U.S. Inflation Up 5.4 Percent, Highest Rate Since 2008, as Supply Chain Issues Persist

The U.S. inflation rate is up 5.4 percent from where it was a year ago, the highest rate shift since 2008, as global supply chain issues persist, pushing consumer prices higher, the Associated Press reported.

The Labor Department said Wednesday that the annual increase in the consumer price index was the highest in 13 years, matching the readings in June and July. Core inflation rose 0.2 percent in September and 4 percent compared with a year ago, when excluding the volatile food and energy categories. Core prices hit a 30-year high of 4.5 percent in June.

Economist Kathy Bostjanicic at the consulting firm Oxford Economics said it's expected that inflation will remain high due to global supply chain complications into next year.

"Price increases stemming from ongoing supply chain bottlenecks amid strong demand will keep the rate of inflation elevated, as supply/demand imbalances are only gradually resolved," Bostjancic said.

"While we share the Fed's view that this isn't the start of an upward wage-price spiral, we look for inflation to remain persistently above 3 percent through mid-2022."

For more reporting from the Associated Press, see below.

Global Supply Delays
Surging inflation and supply chain disruptions are hampering global economic recovery, with the U.S. inflation rate up 5.4 percent from last year. Above, a cargo ship filled with containers moves through New York Harbor as it heads out to the Atlantic Ocean on October 12, 2021, in New York City. Spencer Platt/Getty Images

The unexpected burst of inflation this year reflects sharply higher prices for food and energy, but also for furniture, cars, televisions, and other largely imported goods. COVID-19 has shut down factories in Asia and slowed U.S. port operations, leaving container ships anchored at sea and consumers and businesses paying more for goods that may not arrive for months.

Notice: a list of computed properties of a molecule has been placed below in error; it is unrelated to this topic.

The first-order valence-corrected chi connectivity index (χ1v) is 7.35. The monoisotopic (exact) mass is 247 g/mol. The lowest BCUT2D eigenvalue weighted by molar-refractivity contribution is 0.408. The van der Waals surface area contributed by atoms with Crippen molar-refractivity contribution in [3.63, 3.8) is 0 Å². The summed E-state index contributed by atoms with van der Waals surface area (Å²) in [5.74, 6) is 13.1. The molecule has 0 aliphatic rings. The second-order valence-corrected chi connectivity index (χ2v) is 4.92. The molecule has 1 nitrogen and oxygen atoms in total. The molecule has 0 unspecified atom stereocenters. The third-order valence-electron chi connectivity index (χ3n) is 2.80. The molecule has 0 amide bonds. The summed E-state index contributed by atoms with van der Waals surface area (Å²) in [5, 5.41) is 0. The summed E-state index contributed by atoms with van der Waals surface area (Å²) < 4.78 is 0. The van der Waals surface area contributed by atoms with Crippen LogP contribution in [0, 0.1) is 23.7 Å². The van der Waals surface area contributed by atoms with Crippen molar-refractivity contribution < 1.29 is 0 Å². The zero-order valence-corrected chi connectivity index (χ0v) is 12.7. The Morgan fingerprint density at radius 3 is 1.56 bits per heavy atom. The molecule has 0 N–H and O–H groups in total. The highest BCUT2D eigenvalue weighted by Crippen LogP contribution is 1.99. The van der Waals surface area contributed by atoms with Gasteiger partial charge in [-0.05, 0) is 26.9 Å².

The latest inflationary data makes it even more likely that the Fed will soon begin reducing its $120 billion a month in bond purchases, which are intended to keep longer-term interest rates low. Most analysts expect the Fed to announce such a move at its next meeting November 3.

Higher prices are also outstripping the pay gains many workers are able to obtain from businesses, which are having to pay more to attract employees. Average hourly wages rose 4.6 percent in September from a year earlier, a healthy increase, but not enough to keep up with inflation.

One good sign in September was that prices fell or moderated in categories that had been initially pushed much higher by the pandemic. Those declines kept core price increases from worsening.

The costs for hotel rooms, car rentals, and airline tickets also all fell last month, as the Delta spike in COVID-19 cases limited travel plans. Car rental prices had shot up over the summer after many companies sold portions of their rental fleets. Clothing prices fell 1.1 percent in September, providing consumers some relief after increases earlier this year.